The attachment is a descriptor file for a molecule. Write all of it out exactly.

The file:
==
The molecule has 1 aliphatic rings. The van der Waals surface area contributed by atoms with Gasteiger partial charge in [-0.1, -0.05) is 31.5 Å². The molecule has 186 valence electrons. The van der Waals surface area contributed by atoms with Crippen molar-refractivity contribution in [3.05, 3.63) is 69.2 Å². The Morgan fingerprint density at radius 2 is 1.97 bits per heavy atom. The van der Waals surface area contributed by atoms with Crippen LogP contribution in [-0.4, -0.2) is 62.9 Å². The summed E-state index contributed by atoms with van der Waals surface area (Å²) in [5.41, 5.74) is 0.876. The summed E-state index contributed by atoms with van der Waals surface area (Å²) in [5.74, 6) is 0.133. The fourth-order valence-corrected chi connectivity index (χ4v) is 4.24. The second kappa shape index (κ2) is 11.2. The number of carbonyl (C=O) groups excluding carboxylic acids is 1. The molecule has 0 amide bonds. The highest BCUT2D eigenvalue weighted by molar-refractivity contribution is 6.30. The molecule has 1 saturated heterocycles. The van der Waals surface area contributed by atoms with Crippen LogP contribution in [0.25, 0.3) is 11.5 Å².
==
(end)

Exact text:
The molecule has 1 aliphatic rings. The van der Waals surface area contributed by atoms with Gasteiger partial charge in [-0.1, -0.05) is 31.5 Å². The molecule has 186 valence electrons. The van der Waals surface area contributed by atoms with Crippen molar-refractivity contribution in [3.05, 3.63) is 69.2 Å². The Morgan fingerprint density at radius 2 is 1.97 bits per heavy atom. The van der Waals surface area contributed by atoms with Crippen LogP contribution in [-0.4, -0.2) is 62.9 Å². The summed E-state index contributed by atoms with van der Waals surface area (Å²) in [5.41, 5.74) is 0.876. The summed E-state index contributed by atoms with van der Waals surface area (Å²) in [5.74, 6) is 0.133. The fourth-order valence-corrected chi connectivity index (χ4v) is 4.24. The second kappa shape index (κ2) is 11.2. The number of carbonyl (C=O) groups excluding carboxylic acids is 1. The molecule has 0 amide bonds. The highest BCUT2D eigenvalue weighted by molar-refractivity contribution is 6.30. The molecule has 1 saturated heterocycles. The van der Waals surface area contributed by atoms with Crippen LogP contribution in [0.25, 0.3) is 11.5 Å².